And maybe he was right, because the audience cheered that, too, even though he was clearly including them in his opinion.
Here’s a brief transcript of this portion of the conversation:
Maher: “We have Democrats for one reason: to drag the ignorant, hillbilly half of this country into the next century. Which in their case is the nineteenth.”
Lopez: “Yes. Absolutely. I agree. How do you think that Barrack Obama is doing halfway through his term?”
Maher: “You know, I mean, look: Democrats are always a little disappointing, that’s why they’re democrats. Uh, but given the hand he was dealt, I give him an “A”.
“I’ll tell you this about Americans, about the American electorate, the voter: Um, they love a winner. You know as soon as he passed healthcare, it went up 15 points. They don’t understand the issues. They’re too stupid. They’re like a dog. They can understand inflection. They can understand fear. They can understand dominance. They don’t understand issues. But when he won on that issue, he went up.”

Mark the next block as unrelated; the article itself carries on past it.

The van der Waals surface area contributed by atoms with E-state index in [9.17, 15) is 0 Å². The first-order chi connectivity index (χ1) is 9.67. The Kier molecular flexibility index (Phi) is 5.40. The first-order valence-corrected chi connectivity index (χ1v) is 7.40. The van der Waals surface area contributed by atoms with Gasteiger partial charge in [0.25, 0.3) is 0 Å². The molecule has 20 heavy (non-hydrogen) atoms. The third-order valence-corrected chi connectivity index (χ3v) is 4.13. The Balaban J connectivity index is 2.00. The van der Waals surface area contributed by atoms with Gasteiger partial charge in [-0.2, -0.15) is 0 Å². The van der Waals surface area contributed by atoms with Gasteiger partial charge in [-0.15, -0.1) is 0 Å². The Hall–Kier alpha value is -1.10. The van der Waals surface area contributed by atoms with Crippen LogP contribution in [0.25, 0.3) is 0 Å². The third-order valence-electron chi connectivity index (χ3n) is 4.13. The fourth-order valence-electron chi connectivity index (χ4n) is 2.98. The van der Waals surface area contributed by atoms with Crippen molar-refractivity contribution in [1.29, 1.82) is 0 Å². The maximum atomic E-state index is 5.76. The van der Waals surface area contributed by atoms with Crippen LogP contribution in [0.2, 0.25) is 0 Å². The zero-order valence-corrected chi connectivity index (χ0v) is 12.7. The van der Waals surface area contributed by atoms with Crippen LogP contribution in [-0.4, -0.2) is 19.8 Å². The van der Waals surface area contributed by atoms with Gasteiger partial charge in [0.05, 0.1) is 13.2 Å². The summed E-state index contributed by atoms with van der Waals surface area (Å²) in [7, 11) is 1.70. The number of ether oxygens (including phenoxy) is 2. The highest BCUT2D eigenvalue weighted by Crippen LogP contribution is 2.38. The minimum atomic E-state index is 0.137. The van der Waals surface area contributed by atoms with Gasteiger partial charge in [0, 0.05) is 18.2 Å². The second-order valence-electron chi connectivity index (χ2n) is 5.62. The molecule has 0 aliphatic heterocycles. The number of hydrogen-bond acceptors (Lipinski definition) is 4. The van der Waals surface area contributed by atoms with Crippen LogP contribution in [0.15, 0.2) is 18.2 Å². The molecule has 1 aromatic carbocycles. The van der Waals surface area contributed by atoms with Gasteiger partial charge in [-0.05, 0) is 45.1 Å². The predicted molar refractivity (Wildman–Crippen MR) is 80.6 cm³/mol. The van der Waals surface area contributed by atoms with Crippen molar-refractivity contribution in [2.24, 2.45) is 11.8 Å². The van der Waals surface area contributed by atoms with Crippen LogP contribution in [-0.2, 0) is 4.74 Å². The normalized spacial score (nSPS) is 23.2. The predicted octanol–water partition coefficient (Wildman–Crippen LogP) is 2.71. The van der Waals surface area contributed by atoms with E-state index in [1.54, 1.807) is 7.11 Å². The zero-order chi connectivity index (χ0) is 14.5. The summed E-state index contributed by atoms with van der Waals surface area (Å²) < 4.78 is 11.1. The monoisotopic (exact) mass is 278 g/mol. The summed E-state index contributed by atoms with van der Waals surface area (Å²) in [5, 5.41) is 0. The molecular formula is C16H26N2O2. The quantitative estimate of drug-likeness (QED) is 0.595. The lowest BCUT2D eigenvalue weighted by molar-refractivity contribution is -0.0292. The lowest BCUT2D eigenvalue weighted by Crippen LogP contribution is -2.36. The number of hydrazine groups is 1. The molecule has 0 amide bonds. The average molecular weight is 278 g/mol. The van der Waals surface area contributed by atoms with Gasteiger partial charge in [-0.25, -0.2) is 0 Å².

Maher: “I’ll tell you something, if Tiger Woods had come back and won the Masters, he could have murdered all those girls he was f&#*ing. But he didn’t win, and therefore America turned on him. Because they were like, “We’re pissed off, it’s not right to try to f&#* every waitress in America… some of us are still waiting for bread.”
Obviously, that last bit was purely for comic benefit. But the overall message was one he clearly believes. Take a look and decide for yourself:
Video cameras have become totally ubiquitous (I think that’s redundant, but it does serve to make the point.) Not only are tiny video recorders like the Flip and Kodak zi8 the new norm, more and more smartphones have the ability to record video, most of them much better than you would imagine.
So with all of this ability to record events literally at our fingertips, it should come as no surprise that we’re drowning in lots and lots of really bad recordings. Spend any five free minutes on YouTube and you’ll agree.